Before stopping to eat somewhere that was recommended to me, the Bistro Föifi 30 at 48 Josefstrasse, I venture over to explore a curious-looking shop, Senior Design Factory. Seduced by the window display, I walk inside and speak to one of its creators, Deborah Biffi, who tells me the story of this social design project that she began in 2008 with her partner Benjamin Moser. The history of Senior Design Factory began with a university degree project they decided to move from paper to reality and which materialised in the space where I’m standing. The project seeks to work with older people no younger than 75. They work with them on the creation of hand-made craftwork designed by them. All the wisdom and experience of many years manifested in wonderful decoration items. Some of them are rather surprising: from kitchen items to lamps or household decorations. Wool is a main feature of the items on sale in this shop. On Saturdays, workshops are held in which the older people teach youngsters the secrets behind their creativity.
The shop itself and its social purpose fascinated me and I was chatting for a long time with Deborah. As I leave, I see that the Bistro Föifi 30 is full to bursting and I am recommended a Turkish restaurant on Gasometerstrasse, Bar Valentins. After a bite to eat, I head down Josefstrasse towards the viaduct. I am told there are some very interesting things to see over there, and they were certainly right.
Before reaching the viaduct, I find Josefwiesse – a lovely park where parents are playing with their children and where others can have a drink while the kids run around in the park. A touch of the mountain countryside in the heart of the city.
As I leave Josefwiesse, I come across the famous viaduct. It is right next to the park and called Im Viadukt on Viaduktstrasse. Each archway of the viaduct is home to a fashion shop, a bar or another of many varied businesses. I take a look around and decide to enter Famous Ape. An original Swiss shop with two establishments: this one in Zurich and another in Geneva. Anina tells me a little about the shop and lets me look around. Goyagoya is another of the shops I decide to take a closer look at. Women’s clothing from German designers and some hard-to-find brands because they produce their work using traditional methods. 52 different shops and a market, the MarktHalle. Accessories and bicycles in Velos, workshops like Daniel Blunschi, flowers in Marsano, hairdressing and clothing in Fashionslave or fashionable bars like Ambrossi Coffee Bar.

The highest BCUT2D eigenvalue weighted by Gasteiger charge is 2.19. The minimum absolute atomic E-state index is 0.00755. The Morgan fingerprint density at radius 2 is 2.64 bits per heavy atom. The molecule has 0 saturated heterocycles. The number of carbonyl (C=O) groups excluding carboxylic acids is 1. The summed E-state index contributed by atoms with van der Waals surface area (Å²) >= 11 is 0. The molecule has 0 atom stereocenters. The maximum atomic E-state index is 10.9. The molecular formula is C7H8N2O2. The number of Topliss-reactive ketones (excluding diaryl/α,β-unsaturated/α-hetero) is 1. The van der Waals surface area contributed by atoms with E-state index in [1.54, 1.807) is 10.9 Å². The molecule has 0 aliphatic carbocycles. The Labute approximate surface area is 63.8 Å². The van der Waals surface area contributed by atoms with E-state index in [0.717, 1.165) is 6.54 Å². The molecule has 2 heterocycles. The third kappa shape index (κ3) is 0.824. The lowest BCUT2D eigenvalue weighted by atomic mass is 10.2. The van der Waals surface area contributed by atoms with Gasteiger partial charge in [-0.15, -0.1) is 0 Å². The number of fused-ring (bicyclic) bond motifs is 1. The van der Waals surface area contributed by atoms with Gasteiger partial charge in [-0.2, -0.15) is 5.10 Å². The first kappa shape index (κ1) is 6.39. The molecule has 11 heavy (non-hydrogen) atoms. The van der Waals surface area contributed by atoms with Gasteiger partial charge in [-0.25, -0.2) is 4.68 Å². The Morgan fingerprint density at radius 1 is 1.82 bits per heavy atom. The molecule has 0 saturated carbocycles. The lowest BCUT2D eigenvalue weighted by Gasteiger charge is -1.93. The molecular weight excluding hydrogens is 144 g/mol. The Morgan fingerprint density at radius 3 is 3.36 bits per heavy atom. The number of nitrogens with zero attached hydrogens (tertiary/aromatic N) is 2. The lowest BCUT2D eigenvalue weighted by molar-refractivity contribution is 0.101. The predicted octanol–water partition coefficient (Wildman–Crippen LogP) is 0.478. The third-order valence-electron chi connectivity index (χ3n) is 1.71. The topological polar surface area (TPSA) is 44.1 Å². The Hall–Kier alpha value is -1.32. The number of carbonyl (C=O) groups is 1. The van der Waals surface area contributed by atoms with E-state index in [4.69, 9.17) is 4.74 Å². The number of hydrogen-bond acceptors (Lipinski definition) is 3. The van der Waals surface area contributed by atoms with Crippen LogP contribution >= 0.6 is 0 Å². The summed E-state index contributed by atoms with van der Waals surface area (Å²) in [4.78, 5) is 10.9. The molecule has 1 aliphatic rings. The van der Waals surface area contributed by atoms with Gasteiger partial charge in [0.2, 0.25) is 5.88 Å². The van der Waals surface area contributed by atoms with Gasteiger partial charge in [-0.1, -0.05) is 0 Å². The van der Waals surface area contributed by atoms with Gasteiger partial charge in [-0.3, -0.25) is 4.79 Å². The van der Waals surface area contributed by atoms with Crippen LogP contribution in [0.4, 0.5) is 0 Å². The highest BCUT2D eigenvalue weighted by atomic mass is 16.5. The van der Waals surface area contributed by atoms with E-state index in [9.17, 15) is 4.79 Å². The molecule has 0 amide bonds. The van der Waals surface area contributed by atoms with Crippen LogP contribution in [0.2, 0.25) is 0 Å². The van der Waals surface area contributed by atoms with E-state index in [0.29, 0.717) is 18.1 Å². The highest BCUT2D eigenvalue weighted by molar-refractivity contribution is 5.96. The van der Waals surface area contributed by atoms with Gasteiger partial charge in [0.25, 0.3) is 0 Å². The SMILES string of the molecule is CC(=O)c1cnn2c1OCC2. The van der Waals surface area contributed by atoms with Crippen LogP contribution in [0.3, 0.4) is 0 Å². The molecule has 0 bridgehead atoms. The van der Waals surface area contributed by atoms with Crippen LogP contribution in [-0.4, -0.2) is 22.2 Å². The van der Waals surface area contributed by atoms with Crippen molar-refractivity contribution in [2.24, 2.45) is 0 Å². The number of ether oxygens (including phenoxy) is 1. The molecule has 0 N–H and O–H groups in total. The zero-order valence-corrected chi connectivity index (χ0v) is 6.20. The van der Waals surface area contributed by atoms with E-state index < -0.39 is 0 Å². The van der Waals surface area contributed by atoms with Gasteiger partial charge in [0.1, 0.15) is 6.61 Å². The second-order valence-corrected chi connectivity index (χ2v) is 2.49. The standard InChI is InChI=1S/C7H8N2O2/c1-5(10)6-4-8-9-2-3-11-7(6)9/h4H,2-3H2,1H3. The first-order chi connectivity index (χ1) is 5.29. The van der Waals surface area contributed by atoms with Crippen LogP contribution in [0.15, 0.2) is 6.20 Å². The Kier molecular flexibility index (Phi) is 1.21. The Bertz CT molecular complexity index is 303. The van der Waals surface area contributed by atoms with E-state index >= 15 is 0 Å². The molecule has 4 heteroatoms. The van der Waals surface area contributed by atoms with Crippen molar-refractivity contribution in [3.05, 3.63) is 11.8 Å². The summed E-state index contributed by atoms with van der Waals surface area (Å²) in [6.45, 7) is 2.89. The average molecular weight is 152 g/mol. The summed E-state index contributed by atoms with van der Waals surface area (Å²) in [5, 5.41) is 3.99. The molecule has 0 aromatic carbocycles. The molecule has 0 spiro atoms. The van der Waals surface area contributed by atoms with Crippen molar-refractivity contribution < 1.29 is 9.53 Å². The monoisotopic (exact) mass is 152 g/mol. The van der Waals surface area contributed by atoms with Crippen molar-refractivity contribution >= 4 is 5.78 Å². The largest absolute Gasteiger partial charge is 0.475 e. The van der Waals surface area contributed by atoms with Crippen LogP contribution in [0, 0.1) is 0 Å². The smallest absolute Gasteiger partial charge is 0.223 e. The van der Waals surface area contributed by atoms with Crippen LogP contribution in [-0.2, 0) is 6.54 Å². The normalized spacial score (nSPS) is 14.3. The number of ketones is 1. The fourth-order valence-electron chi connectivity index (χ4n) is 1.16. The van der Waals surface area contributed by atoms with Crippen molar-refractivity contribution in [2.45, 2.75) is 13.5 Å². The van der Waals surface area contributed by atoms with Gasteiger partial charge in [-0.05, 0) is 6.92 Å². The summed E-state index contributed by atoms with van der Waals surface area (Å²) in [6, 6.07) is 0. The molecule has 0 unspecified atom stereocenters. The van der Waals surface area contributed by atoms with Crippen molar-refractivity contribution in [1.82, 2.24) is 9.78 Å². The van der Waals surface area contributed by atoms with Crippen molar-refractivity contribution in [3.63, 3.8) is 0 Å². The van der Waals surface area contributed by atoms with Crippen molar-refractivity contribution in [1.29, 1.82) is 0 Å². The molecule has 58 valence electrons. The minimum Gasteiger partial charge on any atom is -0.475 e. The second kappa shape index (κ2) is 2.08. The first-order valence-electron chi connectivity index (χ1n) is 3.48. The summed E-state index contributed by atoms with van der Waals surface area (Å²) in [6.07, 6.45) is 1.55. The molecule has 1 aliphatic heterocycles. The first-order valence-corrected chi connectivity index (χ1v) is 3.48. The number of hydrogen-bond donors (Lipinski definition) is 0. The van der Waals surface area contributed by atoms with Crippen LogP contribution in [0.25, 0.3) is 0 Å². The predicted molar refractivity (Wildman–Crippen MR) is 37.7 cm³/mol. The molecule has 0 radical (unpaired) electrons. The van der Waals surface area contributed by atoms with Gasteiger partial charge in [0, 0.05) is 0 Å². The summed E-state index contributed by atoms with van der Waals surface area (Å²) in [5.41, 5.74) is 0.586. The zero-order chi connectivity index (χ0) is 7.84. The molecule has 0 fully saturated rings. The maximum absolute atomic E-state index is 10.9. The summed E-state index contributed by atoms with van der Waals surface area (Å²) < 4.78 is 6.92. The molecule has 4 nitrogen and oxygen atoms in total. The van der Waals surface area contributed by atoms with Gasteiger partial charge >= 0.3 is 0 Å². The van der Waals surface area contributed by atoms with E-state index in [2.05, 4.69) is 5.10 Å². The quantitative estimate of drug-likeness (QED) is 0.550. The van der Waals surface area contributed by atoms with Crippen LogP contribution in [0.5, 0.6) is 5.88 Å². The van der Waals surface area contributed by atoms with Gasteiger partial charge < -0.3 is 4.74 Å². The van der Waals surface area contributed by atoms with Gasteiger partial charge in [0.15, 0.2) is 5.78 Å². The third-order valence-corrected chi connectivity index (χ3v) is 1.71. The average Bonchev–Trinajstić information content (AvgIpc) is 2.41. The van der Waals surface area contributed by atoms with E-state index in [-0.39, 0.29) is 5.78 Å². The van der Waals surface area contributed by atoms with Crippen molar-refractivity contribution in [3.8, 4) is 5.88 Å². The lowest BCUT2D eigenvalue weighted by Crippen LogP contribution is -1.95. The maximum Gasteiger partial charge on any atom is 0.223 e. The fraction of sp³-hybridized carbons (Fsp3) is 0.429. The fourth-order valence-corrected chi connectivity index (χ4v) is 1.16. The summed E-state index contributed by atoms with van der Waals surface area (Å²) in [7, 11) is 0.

I leave the area to head over to the Cabaret Voltaire, temple to Dadaism and a must-see in Zurich. Before I get there, I stop off to visit the city’s great lake. I sit on a bench, like many other locals, and stare at the ducks, the Alps in the background and the edge of Zurich as it surrounds the lake.
The Cabaret Voltaire smells of history. In fact, it has a room containing exhibitions and where they offer performances that maintain the spirit that gave rise to the Dada movement. I like what I see and have a beer in the bar at the Cabaret Voltaire. Before leaving the culture centre, I visit the shop to buy a piece of history in the form of a souvenir.
In the evening, I go for a few beers at Sihlcity – a leisure centre that has risen out of the ruins of an old factory. In the middle of the square, they have kept the characteristic chimney that provides the industrial feel that the surroundings cry out for. There are hotels, shops, restaurants and a disco and concert hall, the Papiersaal, where you can have a few drinks of an evening.
Why not take a trip to Zurich? Have a look at our flights here!
14 April, 2014